22 of 24 people found the following review helpful By A Customer on January 30, 2002
Format: Paperback
I read this book to try to understand the "modesty" rules followed by Orthodox Jewish woman. I came to it as a modern woman and a feminist who was more than a little put-off by any type of dress code. After reading this book, I had to reevaluate the present societal value of appearances. I came away with a greater understanding of self-worth.
This book explains the observance of modesty in simple and clear language with many anecdotal accounts. More importantly, the author tackles the opposition of inner worth and outward show. Are you only what you appear or are you even more? And if you are more than why would you need to show off? I'm taking a second look at how I want to present myself and how much more my inner self matters.
Comment Was this review helpful to you? Yes No Sending feedback...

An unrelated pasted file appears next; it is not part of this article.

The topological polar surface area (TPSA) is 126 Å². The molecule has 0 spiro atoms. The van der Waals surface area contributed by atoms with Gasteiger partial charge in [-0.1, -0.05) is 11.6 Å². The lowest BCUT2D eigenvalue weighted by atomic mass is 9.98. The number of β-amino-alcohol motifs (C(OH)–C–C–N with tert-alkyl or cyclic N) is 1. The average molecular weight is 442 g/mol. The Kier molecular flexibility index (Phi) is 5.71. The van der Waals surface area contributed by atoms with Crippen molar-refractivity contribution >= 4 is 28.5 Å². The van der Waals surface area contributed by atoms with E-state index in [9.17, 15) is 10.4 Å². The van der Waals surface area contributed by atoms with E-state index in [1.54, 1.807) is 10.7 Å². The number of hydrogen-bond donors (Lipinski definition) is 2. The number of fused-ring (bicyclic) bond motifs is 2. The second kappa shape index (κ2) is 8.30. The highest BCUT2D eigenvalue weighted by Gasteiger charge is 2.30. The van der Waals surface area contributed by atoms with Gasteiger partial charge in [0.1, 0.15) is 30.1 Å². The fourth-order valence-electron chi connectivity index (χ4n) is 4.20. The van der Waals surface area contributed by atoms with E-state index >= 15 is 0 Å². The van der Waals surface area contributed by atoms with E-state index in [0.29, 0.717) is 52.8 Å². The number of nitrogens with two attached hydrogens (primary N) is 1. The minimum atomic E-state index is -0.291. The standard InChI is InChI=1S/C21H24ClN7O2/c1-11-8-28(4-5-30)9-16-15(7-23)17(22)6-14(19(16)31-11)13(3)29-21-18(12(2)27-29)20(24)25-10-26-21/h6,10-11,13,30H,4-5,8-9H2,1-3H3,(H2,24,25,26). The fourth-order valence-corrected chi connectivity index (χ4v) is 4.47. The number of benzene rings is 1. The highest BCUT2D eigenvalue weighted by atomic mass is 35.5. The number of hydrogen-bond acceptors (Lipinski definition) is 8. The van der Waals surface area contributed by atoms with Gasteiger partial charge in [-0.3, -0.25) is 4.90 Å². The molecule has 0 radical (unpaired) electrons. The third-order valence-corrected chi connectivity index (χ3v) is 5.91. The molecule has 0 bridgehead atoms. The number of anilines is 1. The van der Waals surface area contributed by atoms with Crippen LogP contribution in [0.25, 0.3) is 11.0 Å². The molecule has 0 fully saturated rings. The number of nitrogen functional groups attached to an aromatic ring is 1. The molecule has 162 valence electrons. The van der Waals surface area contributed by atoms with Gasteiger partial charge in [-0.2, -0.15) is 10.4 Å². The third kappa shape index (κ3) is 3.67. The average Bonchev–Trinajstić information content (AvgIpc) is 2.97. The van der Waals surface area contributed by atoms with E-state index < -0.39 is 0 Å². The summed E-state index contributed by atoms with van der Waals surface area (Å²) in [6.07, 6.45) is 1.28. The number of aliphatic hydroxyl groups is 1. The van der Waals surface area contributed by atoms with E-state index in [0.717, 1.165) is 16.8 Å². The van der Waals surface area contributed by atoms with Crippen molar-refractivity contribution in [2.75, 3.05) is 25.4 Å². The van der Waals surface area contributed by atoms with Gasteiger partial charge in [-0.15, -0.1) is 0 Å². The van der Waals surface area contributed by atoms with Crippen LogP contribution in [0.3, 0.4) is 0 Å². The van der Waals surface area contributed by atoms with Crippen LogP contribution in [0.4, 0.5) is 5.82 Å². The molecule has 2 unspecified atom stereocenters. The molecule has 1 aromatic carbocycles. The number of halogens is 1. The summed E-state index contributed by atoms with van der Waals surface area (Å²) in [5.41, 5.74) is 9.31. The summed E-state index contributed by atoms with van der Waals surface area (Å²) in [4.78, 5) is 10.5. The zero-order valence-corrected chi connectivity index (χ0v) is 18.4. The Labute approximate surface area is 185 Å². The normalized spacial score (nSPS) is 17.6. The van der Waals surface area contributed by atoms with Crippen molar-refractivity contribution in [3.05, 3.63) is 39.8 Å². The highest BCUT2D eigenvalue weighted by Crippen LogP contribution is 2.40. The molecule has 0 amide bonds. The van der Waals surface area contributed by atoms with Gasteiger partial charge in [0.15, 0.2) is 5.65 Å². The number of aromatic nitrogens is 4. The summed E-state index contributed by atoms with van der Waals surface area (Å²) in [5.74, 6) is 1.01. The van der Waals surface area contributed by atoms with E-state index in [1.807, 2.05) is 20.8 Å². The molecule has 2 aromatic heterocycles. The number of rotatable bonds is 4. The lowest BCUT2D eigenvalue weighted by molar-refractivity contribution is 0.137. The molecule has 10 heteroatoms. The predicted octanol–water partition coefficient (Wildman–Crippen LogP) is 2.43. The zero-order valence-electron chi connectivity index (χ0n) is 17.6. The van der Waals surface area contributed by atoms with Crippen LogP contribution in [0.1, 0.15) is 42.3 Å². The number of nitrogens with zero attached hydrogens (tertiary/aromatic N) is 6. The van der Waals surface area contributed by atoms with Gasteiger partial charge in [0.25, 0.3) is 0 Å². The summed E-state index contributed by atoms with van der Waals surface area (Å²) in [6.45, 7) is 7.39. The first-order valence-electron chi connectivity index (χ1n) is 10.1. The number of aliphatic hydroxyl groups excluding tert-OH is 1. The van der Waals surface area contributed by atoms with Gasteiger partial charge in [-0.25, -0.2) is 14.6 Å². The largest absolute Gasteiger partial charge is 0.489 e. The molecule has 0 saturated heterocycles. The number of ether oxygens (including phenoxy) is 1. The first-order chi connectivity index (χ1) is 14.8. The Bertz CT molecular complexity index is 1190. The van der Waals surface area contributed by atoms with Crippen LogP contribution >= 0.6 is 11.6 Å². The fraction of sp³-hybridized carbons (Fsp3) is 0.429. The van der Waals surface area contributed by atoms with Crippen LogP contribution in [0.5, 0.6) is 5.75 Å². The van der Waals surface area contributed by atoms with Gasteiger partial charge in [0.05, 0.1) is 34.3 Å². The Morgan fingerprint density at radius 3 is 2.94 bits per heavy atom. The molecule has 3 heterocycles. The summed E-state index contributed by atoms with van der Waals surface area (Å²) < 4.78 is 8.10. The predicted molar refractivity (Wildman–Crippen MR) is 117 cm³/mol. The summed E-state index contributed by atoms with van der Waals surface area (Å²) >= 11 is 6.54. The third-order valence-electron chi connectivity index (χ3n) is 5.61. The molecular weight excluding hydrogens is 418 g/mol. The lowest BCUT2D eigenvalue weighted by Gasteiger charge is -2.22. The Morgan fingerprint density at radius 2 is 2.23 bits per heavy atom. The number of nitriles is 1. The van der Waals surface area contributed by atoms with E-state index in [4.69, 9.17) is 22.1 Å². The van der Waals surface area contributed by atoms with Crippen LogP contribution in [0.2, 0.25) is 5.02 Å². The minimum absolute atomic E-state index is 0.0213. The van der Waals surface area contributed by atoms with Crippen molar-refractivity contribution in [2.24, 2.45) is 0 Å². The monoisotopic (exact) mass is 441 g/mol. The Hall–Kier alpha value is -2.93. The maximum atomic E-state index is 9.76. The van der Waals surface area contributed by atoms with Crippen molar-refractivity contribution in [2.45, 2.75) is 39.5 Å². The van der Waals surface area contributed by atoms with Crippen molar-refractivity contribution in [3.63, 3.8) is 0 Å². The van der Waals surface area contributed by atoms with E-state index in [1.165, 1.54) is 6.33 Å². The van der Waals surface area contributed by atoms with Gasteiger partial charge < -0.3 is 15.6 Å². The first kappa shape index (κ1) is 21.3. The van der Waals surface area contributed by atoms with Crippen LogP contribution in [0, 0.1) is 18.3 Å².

Thank you for your feedback. If this review is inappropriate, please let us know.
Sorry, we failed to record your vote. Please try again
5 of 5 people found the following review helpful By Heather Jacobson on February 20, 2012
Format: Paperback Verified Purchase
I read the 1997 edition of this book more then 10 years ago, and it was a transformative experience for me. Another reviewer of this edition called her "gentle and generous," and I think this is spot on. Coming at the topic from not an entirely sympathetic viewpoint, I was struck by her understanding in this book about the conflict that many modern young women feel about the concept of tzniut, and her ability to speak to the purpose and importance of tzniut in a way that resonates with that population. In the 1997 book, she was nonjudgmental, sympathetic, and understanding, and because of that her words rang true.